The lack of change at the five unicorns that filed the largest pay gaps this year is more concerning. 

At the foot of the table sits metaverse scaleup Improbable, after its pay gap increased by more than 5% between 2020 and 2021. That’s due to the lower proportion of women in the talent pool for high-paying technical roles, says an Improbable spokesperson.

According to government-backed startup growth network Tech Nation, 19% of the UK’s tech workforce are women. 

“The comparison to a national average [means] that the company is being compared to others not relying so heavily on technical roles,” the spokesperson continues.

But it’s a laboured excuse, says Elka Goldstein, the interim CEO at women in tech community EQL:HER.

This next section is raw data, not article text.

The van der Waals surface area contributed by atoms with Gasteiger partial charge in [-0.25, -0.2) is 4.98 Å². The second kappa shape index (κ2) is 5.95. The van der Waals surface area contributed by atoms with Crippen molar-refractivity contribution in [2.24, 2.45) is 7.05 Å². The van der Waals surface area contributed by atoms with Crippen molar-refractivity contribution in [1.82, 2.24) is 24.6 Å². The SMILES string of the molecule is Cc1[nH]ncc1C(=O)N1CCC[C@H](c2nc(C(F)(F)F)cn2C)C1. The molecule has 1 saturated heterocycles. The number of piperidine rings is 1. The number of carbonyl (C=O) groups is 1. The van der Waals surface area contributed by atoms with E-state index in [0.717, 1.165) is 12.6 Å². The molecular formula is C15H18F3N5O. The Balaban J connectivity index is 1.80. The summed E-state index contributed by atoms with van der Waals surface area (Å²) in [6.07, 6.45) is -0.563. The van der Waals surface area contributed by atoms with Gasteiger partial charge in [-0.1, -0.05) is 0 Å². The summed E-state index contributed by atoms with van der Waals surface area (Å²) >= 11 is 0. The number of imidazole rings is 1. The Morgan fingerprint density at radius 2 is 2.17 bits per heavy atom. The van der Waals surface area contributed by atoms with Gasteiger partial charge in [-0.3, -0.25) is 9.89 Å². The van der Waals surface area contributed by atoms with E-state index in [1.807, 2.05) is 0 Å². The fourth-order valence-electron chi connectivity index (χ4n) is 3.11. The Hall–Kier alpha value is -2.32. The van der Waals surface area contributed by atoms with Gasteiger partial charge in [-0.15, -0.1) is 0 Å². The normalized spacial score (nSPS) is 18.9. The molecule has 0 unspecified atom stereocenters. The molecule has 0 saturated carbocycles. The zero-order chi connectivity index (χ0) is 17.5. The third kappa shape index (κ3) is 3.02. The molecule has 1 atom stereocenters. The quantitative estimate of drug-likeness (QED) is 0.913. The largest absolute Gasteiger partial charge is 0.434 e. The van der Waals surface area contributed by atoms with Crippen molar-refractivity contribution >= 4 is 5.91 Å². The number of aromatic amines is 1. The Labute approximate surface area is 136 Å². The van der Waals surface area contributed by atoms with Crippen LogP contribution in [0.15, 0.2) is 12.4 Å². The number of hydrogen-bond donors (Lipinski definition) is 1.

“There are recruiting agencies and programs to help with this ‘problem’, like our sister organisation 01 Founders,” Goldstein tells Sifted. “Organisations need to look harder externally, as there are plenty of women who are ready to join the technical workforce.” 

Revolut, one of Europe’s most valuable private tech companies, reported a similarly poor gender pay gap for 2021. It’s the second year the neobank has been required to submit data, following internal uproar among staff over the company’s handling of it last time round. 

In the company’s early days, growth trumped levelling the playing field between its male and female employees.

“In our first few years as we were growing, we hired a large number of engineers and product developers from an industry talent pool which tends to be male-dominated,” a Revolut spokesperson tells Sifted. “This drove an imbalance which led to a large part of our gender pay gap.”